The Courier News from Blytheville, Arkansas on September 8, 1944 · Page 1
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The Courier News from Blytheville, Arkansas · Page 1

Blytheville, Arkansas
Issue Date:
Friday, September 8, 1944
Page 1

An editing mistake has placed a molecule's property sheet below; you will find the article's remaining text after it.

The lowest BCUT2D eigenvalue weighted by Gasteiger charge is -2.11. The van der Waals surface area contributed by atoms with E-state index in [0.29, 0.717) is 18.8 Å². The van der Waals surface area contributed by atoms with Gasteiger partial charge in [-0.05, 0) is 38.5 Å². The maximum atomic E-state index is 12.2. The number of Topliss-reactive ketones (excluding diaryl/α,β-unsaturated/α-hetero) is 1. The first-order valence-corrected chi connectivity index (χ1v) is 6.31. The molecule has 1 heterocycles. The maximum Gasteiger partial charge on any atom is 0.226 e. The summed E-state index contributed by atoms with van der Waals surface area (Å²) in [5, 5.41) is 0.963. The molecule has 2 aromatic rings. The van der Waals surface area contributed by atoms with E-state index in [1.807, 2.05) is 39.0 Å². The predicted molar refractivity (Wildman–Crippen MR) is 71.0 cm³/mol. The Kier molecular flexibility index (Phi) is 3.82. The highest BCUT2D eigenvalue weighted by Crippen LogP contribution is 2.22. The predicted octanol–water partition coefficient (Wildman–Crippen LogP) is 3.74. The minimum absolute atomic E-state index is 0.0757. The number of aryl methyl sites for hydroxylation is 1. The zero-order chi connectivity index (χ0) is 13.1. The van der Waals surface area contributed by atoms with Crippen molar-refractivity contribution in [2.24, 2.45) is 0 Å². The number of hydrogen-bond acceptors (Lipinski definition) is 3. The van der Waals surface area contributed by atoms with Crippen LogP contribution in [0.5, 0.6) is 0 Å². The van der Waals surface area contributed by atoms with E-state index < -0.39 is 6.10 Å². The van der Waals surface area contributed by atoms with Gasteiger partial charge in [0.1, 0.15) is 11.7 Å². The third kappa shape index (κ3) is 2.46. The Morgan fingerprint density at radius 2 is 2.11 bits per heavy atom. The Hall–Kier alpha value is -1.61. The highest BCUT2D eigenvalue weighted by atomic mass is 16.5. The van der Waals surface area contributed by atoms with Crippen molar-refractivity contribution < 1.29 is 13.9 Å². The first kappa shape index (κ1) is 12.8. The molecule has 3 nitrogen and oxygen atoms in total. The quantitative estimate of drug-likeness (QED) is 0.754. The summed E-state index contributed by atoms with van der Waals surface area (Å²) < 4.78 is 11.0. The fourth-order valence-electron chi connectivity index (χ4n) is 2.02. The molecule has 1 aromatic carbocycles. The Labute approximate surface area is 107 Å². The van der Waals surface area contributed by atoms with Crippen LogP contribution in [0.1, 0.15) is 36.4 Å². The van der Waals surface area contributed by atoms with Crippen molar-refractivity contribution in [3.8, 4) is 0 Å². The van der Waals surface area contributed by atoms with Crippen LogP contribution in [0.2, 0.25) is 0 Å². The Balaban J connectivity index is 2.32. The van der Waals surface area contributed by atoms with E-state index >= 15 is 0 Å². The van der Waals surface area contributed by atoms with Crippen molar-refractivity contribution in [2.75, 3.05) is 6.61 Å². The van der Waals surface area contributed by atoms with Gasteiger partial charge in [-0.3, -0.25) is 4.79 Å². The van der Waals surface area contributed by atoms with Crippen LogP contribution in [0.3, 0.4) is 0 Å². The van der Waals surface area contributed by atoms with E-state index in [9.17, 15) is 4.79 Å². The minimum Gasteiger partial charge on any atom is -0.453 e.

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Waste Faper/ /e f, yafuafc/e | 0 <*. Wo, IKortf Watch tWs paper for CoHectfon Date.f VOL. XU—NO. 147 Blythevltte Dally News Blylhevllle Courier E COURIER NEWS I Of NORTHEABT AnkANHAR Ann nnii.i.ii,.-..a.,. ,.„.„„ •»-« 1 » *»^ Blytheville Herald ; Mississippi Volley Ix-adcr THE DOMINANT KEWSPAPKR OF HORTH^BT ARKANSAS AND SOUTHEAST MISSOURI *BartonCampaign Cost $162,000, Candidate's Two Sons Contributed Heavily In Senatorial Race LITTLE ROCK, Sept. 8 (UP)— A Senate Campaign Expenditures Sub-committee — holding hearings on alleged excessive expenditures In Arkansas' two senatorial campaigns—heard this aflernoon tlial some $162,000 was spent In Col. T. H. Barton's unsuccessful campaign /or the senate nomination. Tills figure was brought forth through testimony of three men w.ho wer e connected with Barton in his campaign. Colonel Barton verified a statement, that some $118,700 was spent during his camplgn. And R." E. MlrioH, vfce president of the Lion Oil Company of which Barton is president, testified that the Grand die Gpry troupe .which .toured Arkansas in Bartons behalf rccelv-' cd $1200 lor each of their 23 performances. This '.'sum • was . not In- chicied In Barton's account to the senate committee! -•. • • . , . . Tell/: of Cbnlributiuru .BuI'nobody. seems to be able to rcrriernber Just 'where the money came .. from' to 'pay' the caSrpaigri expenses. Mlnorl sjij's he' received jtf-orfe. $120,000 hi contributions—but "£ys ; ..he dpcsn't' remember . where most of U came from. '• . .' ; ' ; However, "under- steady questioning-by. Senators' James James Tun- liell,- a Democrat 'from Delaware, and -Horncr. Ferguson, a. Michigan Republican, Minbrt admiticd that Barton's, sons, 'Hart mid T.' K. ; Barton, contributed • approximately $100,000 Mo the campaign. .' , • ; •But the senators aren't 'sails-' fled with Minort's ' testimony—so lie has been'subpoenaed to appear before them again. This time he is to -bring complete- records 'of finances-.during the campaign—Including a complete list of all' contributors. . .... ,;. .,,. ,....,.. . , _.. No Llsf Kepi : •The. senators ',. were particularly disturbed' over^the -fact that no list of!.cpntrlbutofs had /been Included ln ; a. report'filed..with' .the committee by iCplonel ,;Bartqh. ' '- ':. ' .J.Thls Jsjwhat 'Senator Tunne) -had J«-;S.ay. -"concernirig the ; stajemerit.rj 'Ahjj'..'llie'refdfp"' "re'So'nirnenaed thai .'Mlnort; and all his records be sub- •poemed,•••"•.- •••. -,': .-' •-.-• -..-'.- ." JColoheu'Barton-.tbid.the sub-corn-' mlttee Uiat he sperijrqhjy $8,900 "Of his.own.funds Ih'th^chrh'paigh, but Spitted that'his two'sons contribut-' r ;td-sizeable -amounts to the cam-' pait'h.;,. ,' . .-'. .:. , : Asked .what these sums were the Coionel answered: "They agreed to go to the limit:"'.- "WTiat. was their limit," Senator Ferguson : asked. , ''"Well,-we.dfdnVlook back," Barton, answered. ',> , "And," asked Ferguson, "what determined the limit?" ,, '-.-. J'What was necessary/' the El Do- rado'oil man replied. ' . :", • '7?* e senators also jumped Barton ^nntit. tliflt. "hlanL-"' iivrm«»in.;-«-,. about that port:/. expenditures re- -"Why," .asked Ferguson, "did you sendiiis a report that .did riot contain the/information we'asked?' 1 ' •""It-was prepared for me, arid I signed It," Colonel Barton answered. ; Ferguson." asked . Barton why tie didn't' fill in the Information requested. And this is Barton's an-; swcr; "I have no explanation. It was'prepared for me by my lawyer and I signed it." Reid Testifies .Max Reid of Blytheville, Barton's npalgn -manager, told the sub- .mmlttec that he didn't have any idea'how much was-spent during the campaign. Senator .Tunnoll asked Reid if there was anyone who knew what was going on at Barton's headquarters during the campaign. And this is Reid's answer: "I know of no one. not even the colonel himself." Senator Tunnel!, visibly confused over the fact that apparently no one was in.complete control of the Barton campaign, summed up the case in this manner: "This is the first campaign I have ever seen that has Jio head uor tails." Also testifying this morning were S. M ; Brooks, Little Rock advertising man, nnd Glen Zimmerman, Little Rock radio manager. Lynch Attacks FSA-Sponsored Co-Operative Members of the Rotary Club meeting yesterday noon at,. Hotel Noble lor 'tKelr,regular weekly meeting, heard n. A. Lynch discus the proposed'formation of the Southern Conralldiited Co-6pera- lives; Inc." and other cooperatives with;..'the announced ' purpose of promoting postwar agricultural and Induslrlnl development, In Southern States. . Should Hits j)lan. sponsored by the Farm Security Administration, succeed In . being pushed. through Mr. Lynch declared. It would mean the end of private enterprise and Initiative, and "put uj> all to work for (he government controlled oc- opcrallves." It has always been necessary and still is necessary for private business to pay high taxes U> maintain the government,, Mr. Lynch pointed out, while the proposed cooperatives would pay 110 laxes. This would lead ultimately to the complete ruination of the present governmental system, according to Mr. Lynch. •,,'... ;A meeting "will be held in Morn-" pills on Sept.; H when business- leaders of the South propose .to meet to discuss llic proposed plan' thoroughly, and attempt, to take siicli steps as possible to stop the government from plunging us .further Into' a socialistic slate, 'Mr. Lynch stated. All business men arc Jnvite'd to attend this all liij,.- and may call .Mr.-Lynch for the exact time and- place of, the' meeting. Guests at-the' luncheon included W.; I. Meyers" of Stcele, ,Mo..-W. W.- L. .French of Haytf,' Mo.,' R. C. Wels of Brinkley, ,Ark., • Ed, Teaford of Oscebla, Mose Sliman of Luxrira, anil ; E. M. Devcndorf t,f Little Kock. . _BLYTHBV11,LE, ^KANSAS, FRIDAY, SMITKMHKIl Leachville Fair Best Exhibits To Be Shown At Blytheville The Following Week Western Mississippi County ' is preparing for Its annual participation in the county' fair by^having a .9pmmunlty Pair at Leachville Sat•«^ay,i Sept.; 23, when substantial. Awards ^wll j be . g lyen for prize-win - nhif-sfiifHw. 'which" will .be broAi^ht to ,-.the cpuri},y-wldc .competition here, begihhing Ilia ' followliig Monday. , - . • : . • Business; men of that, town, and menibers-of the, Future : Fanners of Amer|ca'of trie-LeachVinc'school are co : sjx>hsprs , of the event which Is creating" rnuch Iriter'e'st. - ; Prizes .will be. merchandise, trading tickets and such -other, attractions, "as free ginning, -free theater tickets, etc. . . ••;-.••• : .' Ray Olive, vocational teacher and head of the P. F. A. group at Leachville ;who came there - recently from ; Is a leader In the.plan to Bather the best farm and Vhome products in the Leachville' vicinity for, the display with the county agricultural and home demonstration agents, assisting. , • . ' ,.;••. ' /Place of. the, fair,; to.,be 'held in a central .location, ..will be announced next week. . .- . '• : .• . < Entry, of outstanding products Jn this . community fair - probably will bring substantial -rewards. to ; owners as prize-winning exhibits at' Leachville also will be entered In the contests here, all of which .have substantial cash awards, it has" been pointed out. • N. 0. Cotton open high low 2082 2104 2090 2064 2075 2081 Mar. May July . 2010 Oct. . 2141 close 2029 2150 2018 2134 Dec. .2115 2126. 2112 2099 2070 2025 2148 2123 2095 2067 2020 2H3 2U18 Chicago Wheat open high low close Sept. . 154 155 1535; 15454 154ft Dec. ' 149-Ti 150!i 149Vt 150 140}! BUCYBUS. O. <UP) — Marine Stanley Bauer of Bucyrus, who saw action In Guadalcanal, had only ;his to say when he returned home after two years overseas: "Those Japs arc tough, but this .rationing. ;hat's got me." Bauer said he Aimed all his ration stamps over "to Mom to worry abbut." Fair Officials To'Streamline' Exposition Here Arkansas Duroc Show Special Attraction; New Carnival Booked The Mississippi County Fair Scpl, .iG-Ocl. ] Is being streamlined tills year to fli existing conditions wherein labor and transportation are major difficulties. According to announcement of fair officials today, the 19-14 Fall- will feature the Arkansas Stale Duroc Show, which is expected lo allract lop Duroc breeders from Ihroughout the Mississippi valley entile u-orkslock, and poultry. With the fifth world's championship cotton picking contest as Ihe entertainment feature lor Wednesday a complete cnlerlalnmenl program hns been arranged. There will be four days of horse races and five nights and days of singe ;cnlcrtnlnnicnt In front of the grandstand. Judging of the Duroc Show v.... lake place Tuesday, Sept. 20 In or- ner that all visitors to the Pali- may have an opportunity' (o see the blue ribbon winners among the nations best Durocs. Going further with Us streamlining, ui c Association will front unlcs to the present. Us entire grandstand entertainment, r re o ot charge. Fair .visitors will be culled on to pay only, one- admission charge nl the front gates lo sec lb c entire fair. The established custom of "children free" will be maintained again this year with all children under 10 be- 'I'G admitted at the front free 0 ( c i, n ,. ge . p^y Q; Fnh . will be "Kids Day" when all school children- throughout the Blythcylllc territory K jll be guests of the "association and admitted grounds free of charge. A carnival new to this territory hns been booked' -nils year the Buckeye State Shows will play the fair with to rides, 12 major shows dozens of side shows nnd scores of other attractions. The Buckeye btate is one of the few good carnivals that have been able to' survive the strain of motor transpgr- .tation. ;but the. organization had ODT approval of its operations and ''••Playing a string of major fairs •throughout the .valley;- The carnival will,, set up and be ready for ' ' Tupsdn i > of .Pair ; *in line with Its established policy of having (hlngs in shipshape for ln« Fair, the association has painted the Main Exhibit Building Is putting the grounds and buildings Jn tiptop shape and expects to have trie layout In fine condition for open t It was announced. TODAY'S WAR ANALYSIS Balkans War Grows More Confusing Ity JAMK8 HARPED United Tress Staff Writer The new Dnlkan question ' Is simply llils: "Who's fighting who?" Friends have turned into enemies and enemies have turned Into friends in the strange turnabout war of southeastern Europe. Romania always has been iintl-llus- stan. Yet, Romania Is lighting on Russia's side. Bulgaria has always been pro-Russian. Yet, Bulgaria and the Soviet Union arc at war. Romania and Hungary orlK teamed up to light the Allies. No*,v they're lighting each other. .The only consistent |mrt of the whole situation Is the position of Bulgaria. That nation lias botched Its" last three wars. And now It's ' done a masterful Job of botching this one. Bulgaria Is nt.wn with both sides. nation 't!ie slae o SINGLE COPIES FIVE world. BulRai la versus mankind." It's not that Bulgaria is belligerent.' It's just, confused. ••••. Before It^cim get out of war wltlj one side it's In with another side. Now in a sense, it's nt war with everyone but Itself. Bulgaria sent n peace mission lo lalk things over with the Allies: Dili, somewhere along the line Ihe peace mission disappeared. Perhaps U went home lo get in Hie crops. Perhaps it mixed Its dlrcclions nnd' made peace with the wrong side, -At any rale, a left Allied 'delegates cool- Ing their heels In Cairo. They '.V.anl Territory There is one key, a conslsleni note. In Ihc whole muddled iBalkiin situation. If you keep a single fact in mind U will explain nearly all the surprising steps taken by, those unpredictable nations. And that fact is simply this: Every one of them wants to get its hands on some territory that,'It either'Owned at one time or thinks it should own now. • ' • j Let's take' them, one by one, and try,to explain their weird new nc-i Hops In the light of that fact. First,! »s< to Bulgaria': < - : '...'j • The r'BulgafV/ as .Slavs,' look, unor) the Russians as friends. On toji of that, .they're grateful to' Russld '.for helping them throw off- the -Turkish yoke In Ihe 19th Century. But Bulgaria has always dreamed of becoming n great nation. It has always coveted Greek Macedonia and and ttcd down b >' Scr - customers, nantcvna^on' of nt S UlB " rl ^ Was bat Allied Drive In Yugoslavia Shows'Progress ROME, Sept. 8. (UP)-The new thrccrsided. Allied offensive in Yugoslavia is gaining momentum.. A Rome communique says American and British plnnes have damaged railroads and highways in Yugoslavia so severely that effective German resistance to the Russian onslaught from Romania has boon made almost Impossible. The Home statement adds- that mcccss of the combined acllvlties of the Allied planes and Mars.Mal Tito's partisans prevents the enemy from pulling back Into Germany on any planned scale. , Some 200,000 Yugoslav partisans are helping liberate Iheir country. The patriots arc helping in closing Ihc door on some 375,000 German troops In southeastern Europe. One side of the door Is composed of American and British trooix'i from Itally driving eastward, hacked up by planes and warships. The other side is the Russian Army pushing westward from Romania. As the United Nations' offensive mounts In upper Yugoslavia. Marshal Tilo reports a mass 'uprising is raging in Serbia to the south. Church Bells To Herald Germany's Surrender All church bells ringing In Ely-; ing officer of the local National thcvllle at the' same time, day or night, will carry the word lo this community that allied forces have •won the war In Europe and Germany has folded up In uncondltlon- ,.ft\ surrender, at which time all ArfUythevllle 'residents arc expected "o participate in a solemn period of thanksgiving of our forces having the war half won. The V-Day committee, set up by the 6hamber of Commerce lo plan the observance and co-ordinalc all agencies, Is working out a program wherein all places of business •will be closed, flags displayed, proprlate ceremonies held in all schools, churches and other places of public gathering. Tlie original committee made up of Jesse Taylor, J. L. Terrell and. Rosco Crafton has been enlarged to include the Rev. S. 3. Wllford; Chief of Police .William Berryman, w. B. Nicholson, 'superintendent of schools; W. P. Pryor, president of Chamber of Commerce; o. w. Coppcctge, command- Ouard Company, and R. E. Blny- lock, chairman of the County Defense Council, all pf whom have been assigned special features of the celebration. It Is planned that all churches in Blytheville, both white and Negro, will be open and conduct special Thanksgiving services throughout the day. should the notification come during the night hours, all churches will Immediately be opened and services begin 45 minutes later. Should (t be In daytime, all business will cease and all places close for the remainder of the day. All residents will be given further details on the program and arc requested to watch the Courier News for Information and be prepared to participate in Ihc celebration of German surrender nnd the passing of the half way point In the ;war, It has been announced. The committee also reminds Dly- theville people that German sur- 1s over. The committee, in releasing news of the plans said "We hope Blylheville people will observe this victory as one of pnsslng the halfway mark. The war If not yet won. Our most brutal and ruthless enemy Is Japan. With the surrender of Germany v,-e. arc now In position to prosecute the final phases of the war. Millions of our boys arc in the Pacific. .In our observance of tills victory, let us not forget Ihosc millions who yet have the long hard_road to Tokyo to travel, a road that we know will be nif>rk- ed with dead and wounded Amcrl- thousands. The com- thal Blytheville pec-- cans by the mlttee asks pic ovscrve. our victory over The Germans In a stake of thanksgiving and with the determination to redouble our cfforls to bring this war lo a final successful conclusion —It Isn't won yet — Germany Is whipped but Japan still flghtsT"so let us g_ive thanks, for the defeat of Germany and redouble our cf- rendcr does not mean that the war' forts to forever s«t rid ot Japan". many In the first great conflict to get Its territory, back. And It Hilled. Carrie World War II 'and Bulgaria made the same" mistake twice— with the same result. However, during the present war, Bulgaria snatched southern Dqbruja from Romania with Hitler's smiling consent. The Fuehrer also let the Bui- gars vicariously satisfy their territorial ambitions by garrisoning Thrace and Macedonia. Bulgaria's Plan Rejected When Bulgaria saw that the Jig was up, It, apparently tried to keep Thrace, Macedonia and bobruja as Its price for laying down arms. But the Allies turned thumbs down. And Russia, impatient over Bulgarian haggling, declared war. Bulgaria, alarmed, has apparently declared war on Germany, and there Ihe matter stands. One key lo Romania's position is Bessarabia. Russia took the province In 1812, but Romania acquired il In 1918 and the Russians took it tack In 1940. The Romanians have always boasted that their diplomats could make up for Ihe losses of Ihcir generals. Now Romania may hope that, by placating Russia, it will get the territory It obviously couldn't acquire by siding with Hlller. But the most Important key lo Romania and to Hungary Is Trnnsyl-l vania. The province was Hungarian until 1918. But in the 1019 treaty of Trianon, called ,111 operation performed on a very conscious patient by a very dull axe, the Allies gave Transylvania lo Romania. The treaty shrank Hungary's 125.000 square miles to something under 36.000. Hlller bribed Hungary Into the war by rclurnlng Transylvania to it. Romania, Hitler's whipping boy, didn't like II. But Ihcre was nothing to do."So now those two nations, Romania and Hungary, nre at each other's throat'; over Transylvania, The Romanians, by siding with Russia, hope the Soviet Union will swing Its vole to them on the question at the peace table. The battling Balkans. Each always Is always aiming n knockout punch that somehow manages to land on Its own chin. Patton's Forces Strike Through Moselle Valley ^ " lyeBattleJlaging Fortress Cities Another Nazi "Bites the Dust" a |. llr |., n ri!0 |, ,„„., „ , The and. the N ,,,,s preceding ,„„ Alilcd entry Into the city h B n,,* toMly ritplclcd Gaslon Mndru, newsrccl photoiiruphui' who served with tin ,„ the Nazi occupation. In lop left, Nazi struggles lo rise, logins In dlriTlli e French umlernround in P,,rj E (hrmiRhout the lefl. a Rlrl of FFI, wenrliig Identifying armband, dashes to him, quickly searches ,m_ of .shot, which Celled him. In Ixittc,,,! weapons, In Ughl lop, Nii-,,1 writhes In aijony as she lakes his rifle from ],| ln nml'hm.ds II. io'rT '" " '""- who «""» lo hcr nW- Then, bottom right, ttio pair pick iq, the limp form In civilian clothes wounded enemy ;aml hurry back to liiclr shelter. (Newsrccl fool photo from NEA T iijof h[ s fishier, of llic Telephoto.) U.S. Planes Hit PaldiiGrQup- According To Tokyo Dispatch; fi-29s Hammer At Manchuria ....>•..,/. Hy United Press , ( • •. ••'•-, The Piilriu IsUmds, the cfiHtorn dofonsu bnn-ipr of : llic Philippines, ' apparently are being softened up .'by' Allied plnnes for invasion. . • - . ......'-., :,- ';Thc German.Traiisocean News Agency, <]ii.oliiig a Tokyo dispatch, reports that between 400 and 500 American .carrier-based planes have blasted these western Caroline is- Goodyear Store Here Remodeled Will Be Pattern For Other Installations Of This Company The Goodyear Store here, 410 West Main, hns been remodeled for use as a model store for other si!ch tlrms In Arkansas, Tennessee and Mississippi whose operators will use this pattern In Improving their Immediately following the Mercury Takes A Skid To Low. Of 52 Last Night- With Winter just around the corner, a preview of the coming weather arrived overnight when the official thermometer dropped to 52 stores war. Planned lo have everything rca- tl» for Immediate conversion when final peace comes, the Goodyear Tire and Rubber Company designed this store now KO thai operators 3f other such businesses could visit icrc, study the model installation and be prepared for expansion with- )ut delay. 11 has been announced by company officials. The entire Interior hns been remodeled with a modernistic trend In Ihc streamlined arrangements. Corners have been curved, display counters changed lo conform with Ihis design and a new llRlillns effect installed, along with a new arrangement, of slock. The plylhcvllla store was selected for this project because of Us potential business, location and past success, It has been pointed out by n. a. Pnielt. suncrvisor of such stores in the Iri-sltiles. Both manaecrs of coinpany-nwn- cd stores nnd Independent Goodyear Store operators will be brought here at various times to stvidy this plan. Mrs. John Cecil Cox, one of Iho few women managers of an automobile accessory business In the United .States, Is operating this store while her husband Is In service. N. Y. Stocks A T ft T |Gi 3.4 Amer Tobacco 72 Anaconda Copper 25 7-8 Bclh Steel 59 3.4 Chrysler 1-2 Coca Cola 1333-4 Gen Eleclrlc 375-8 degree. 1 ;. " '"'"" Gen Molors BO High for yesterday was 81 dc- Montgomery Ward 50 •"" •""•- " irv slldine 29 Int Harvester 70 Slandard of N J 51 Texas Corp 451-4 U S Steel 55 1-8 Republic Steel 18 ]-8 *lamlK in n three-clay ntUck. And Just a short time ago'radio Tokyo said Mncrlcan warships hnd shelled the main Japanese base In the Pnlaus. Tills Japanese brondi cast nlso rcilortcd new Allied air raids on Mcnndo In Ihe Celebes and on southern Mindanao In Ihe Philippines. A communique from . Admiral Nlmltx says lhat carrier-bused planes and land-based Liberators joined .In a heavy altnck on the Palaus earlier tills week. Our.plnnes did not meet a single Jap plane over the Pnlaus. , Heavy O.-imaKc '• The American bombs caused.wide- spread damage throughout the Pa- laus ond set n small ships afire. And while our planes were busy over the western Carolines, American B-29 Superfortresses struck at Important Industrial targets In Jap- held Manchurln, although the War Department did not reveal Ihc loca T lion ol these targets, radio Tokyo Indicates the sky glnnls hit the fnc- tory cities of AntuiiR nnd Anshan. The latest report from the enemy reveals that 100 American planes, presumably li-2Ds nnd .Liberators, look part In the attack rm the Industrial arcns of southern Manchurln. And mi enemy radio report from Manchuria has admillcd ihal ihc Superfortresses damaged Japanese ground Installations. Anshan, near Mukden, is the second steel center of the Japanese empire. This new assault Is Ihe clghlh at- lack mission by Ihc Superfortresses, which opcralc from secret bases in Ihc Chlna-Hurma-lndla area. llrilisli Suffer, Japs Hcpnrl A laic Tokyo bronduasl nlso snys 30 Alilcd planes bombed Kanburtn in Jnp-occupled Thailand yeslcr- day. The Japanese claim Ihe tombs inflicted 300 casualties among British war prisoners. Meanwhile a Chinese military spokesman says the Japanese arc conccnlrattng more troops In northern French Indo-Chlna. It Is believed lhat these enemy forces may drive northward to join n Japanese offensive moving from Hcngyang toward Llngllng and Kwcllln in Hunan province. Llngllnj and Kwel- lin arc the sllcs of American air bases. The Chinese S]x>kesman says Ihc Japs have thrown five Infantry divisions into the drive aimed at Kwcllln. The main column of this enemy force is believed to be within 16 miles of Llngling. grew with the mercury sliding 29 N Y Central 177-8 degrees during the nlghl but was ""' rising again this morning. Leopards are the most dangerous beasts in India. ' l New York Cotton Mar. . 2088 2101 2086 2008 2003 May . 2003 2072 2057 2068 2054 July . 2017 2027 5014 2026 2021 Oct. . 2140 2150 2134 2!47 2144 Dec. . 2116 2128 2112 2126 2131 F.D.R, Silent On S 'S GOP Nominee .Claires AdminisJ-ratiort Fears Ahother Depression WASHINGTON, Sept. 8- (UP) — President .Roosevelt shrugeed off charges by -Governor Dewcy that the administration was "nfrntd" to release soldlqrs from the Army because It feared another depression Asked at a news conference about Dewcy's charge, the President told his questioner to say lhat Ihe President smiled broadly nn^ said noth- Thcn Mr, Roosevelt was nsked whether he considered his administration "tired, quarrelsome nnd defeated" as Dewcy described It In his opening campaign speech nt : Philadelphia last nlglil. The President smiled and remark- cd that he had said before that he would like lo go home lo Hyde Park, but not because he was thed or defeated. ,.-•'. He started Ihc conference by say- Ing that a plan for 'Industrial demobilization would l)e announced soon by Ihe War Mobilization director, James P. Byrnes. Then he pointed out that lhe Army had already announced Its plan and that the Navy was not going .to demobilize yel because it sill! had Japan on its hands,. . ' He said that the demobilization plan already announced by the Army expressed llic wishes and desires of thousands of .soldiers who were Interviewed by Ihc Army In this country and overseas. He said 90 per cent of Interviewed expressed approval for the typo of de- moblll/.allon plan developed and announced by the War Dcnarlinoiil. Reporters seeking comment on newcy's opening speech asked whether Mr. Roosevell now was going lo correct "misrepresentations'—as he had said he would feel tree lo do In his nomination acceptance speech. The President said lhat he had not heard Deivcy's address: thai one member "of: his family had'Beard It and lold him about it: and lhal he had lead about h:)lf of it but did not feel sufficiently 'equipped to talk about It. ;. The slalcinenl Ucwcy altrlbutcd to MaJ. Gew. Lewis B. Hershcy, Se- Icctlvc'Servlce director, that it would be cheaper to keep .men in the Army than to create; an agency for. Ihem when .they come out, was put up. to the President, He asked first If that passage con- la Incd Hcrshey's words, He was told thai Dowcy had attributed U to the Selective Service director and then the President asked Isn't his (Hcrshey's) Job to get people Into the Army. "That's not my question," the interrogating reporter shot back. The President agreed laughingly that the reported had a good comeback, but Mr. Roosevelt could not discuss lhe matter further. Chicago Rye ' open hV'» '' low close Sept.. 95VJ'-' : '96'. k: <W«! Dec. . 881i 93 96U 9(I l ,4 96'/i Of Metz, Nancy Soon May Fall U. S. Tankmen Roll Toward Reich From ' 3 New Bridgeheads ^ .1 SUPREME ALLIED HEADCJUAR-; IhRS, Scpi 8 tUP) — A Suprerno Heiulqunrters spokesman predict") lhat the fortress cities of Metz and' Nunoy, gunullng the approaches of (he Reich on the Moselle rWer front, ulll fill or be neutralized within two da>s ' rhls would col-,' l«l»e the Nazi defense line fend-l Inn General Patton's Third Army! off fiom Germany J t '} A isciiernl security blackout 'hWl hluil down on InforinnUoii -about' the opeialions of the four Allied' intnirs driving on Gcrniahy, the; American Flint, ihhd and Seventh . Aimlcs and the British fcecond Ar-i my Howcvci, united Press fronts leveal lhal Iho rhlfrt Arniv hns opened a general often-!; slic fiom Its bridgeheads across Iho Moselle ilvci Gcneial Palton'a lank!, nnd liilniitiyrncn atcarlj arc- within 20 miles of Germany _ , Tltld Guns In Action i , , United Pi ess War Correspondent Rolieil Richards, nav, with Hid Third Aims, sa^s It l s locked \ln a, thundcilng battle of tanks and men along a blaring 30-mile stretch of the Moselle from Metz lo Nan- 1 cy. Great American field' Bun's arc pouring salvo after salyo mto the make-shift German ricfens6s'In the hills ovci looking th c river And American armor Is pouring ftctos? the Moselle Into'the four at more Allied hi Iclgchcaits * At the same time a late British broadcast <sajs French anrl^Amcrl- e.ah units > of ihc Seventh, Annyi' IHlshlJig r )in* front, /(Im south "rtf ^ Frame have Joined forces wlth'.ljiei .Third Artliy In the region of the. Belfort gap, through which Nazi soiitMrn nrmle^ are strUmllng f to escaix! Into , Germany,"' Howoyer, thu is not conflrwed. ,/ ' '.,.. ; Sedan Captured , ' On the Third Army's, left flBnk, Ihc American First Army\has Swept 1C mile?'down the, Tdlley, pf the Mouse to th eoutsWrtflT.pfVLleje, onlv 25 mjles from Oermanj The right v,lng of (he First Army ali>o has over-run Sedan, nhere the Germans broke through In IHelr sweep to lh n channel in 19^0 Farrier north, Ihe veteran British Second Army has broken across 111- heavily defended Albert Canal nortlicail of Louvaln After niish- Ino on another five miles, the Tommies now ar e within 26 'mlies of German still Opposition Is reported lo be llflhl on Ihe Belgian front With Ihe liberation of all Bel- Rluin neai. the t Belgium cabinet, first exiled government to return to Its homeland has returned to Brussels United, Frew Correspondent John Parrhj onlv newsman rclurninK with > the Belgian-olfl- clah sayi there were tears In the eyes of Premier Hubert PicHot Us he hnarden the plane He'^ave'd Eooribve lo a throng of well-wish- i-rs, turned to Parrls and said simply: . ~ "T'lls is the happiest day of my life." Court Set For Sep*. 25 Chancery Court will convene here Sept. 25 after having adjourned Immediately-following" its opening here Tuesday.. ',. • • ' •.. ChancriMr E.'L.'westbrook-Jr.! of Jonesboio presided.' ;";'''''••* " .-: Livestock ST. LOUIS, Sept 8 ,<U.'p;> 5,200. salable 5,000; top 14.70; 1502'10 Lbs. 14.70; 120-HO LUs. 13.2514 25; sows 13.95. - : -'i f^ltlc, 3,100, salable 1,500; calves BOO, all salable; mixed yearlings nnd heifers 10.50-13.50; cows 81050; canners and cutters 5-7.50;, slaughter, steers 1 9.50-18;' slaughter heifers 3-17.25; stbck'cr arid tcefler steels 7.50-13. '. '- Rooster Hatches Chicks B/yfhev/f/e A rooster Is .serving as \a "mother" to, four little chicks 'and their owner Is. ^carrying them around to prove His s\6rf. Ben Germany, 63rycaridld Negro, when he discovered tie rooster setting on a nest,' decided to await, developments. . ' . )'_' When the cMcks were .natcJ): ed R week ago the rooster assumed ..full charge 'of the brood nnd b watching ovef them care- fuii> ........ ; r The cnner, nho lues In the, Robinson Addition, plans to cilsj plaj them at the Mississippi County Fair 4 V The rooster, a Japanese Ban- lani breed, Is about five years old, ' "*'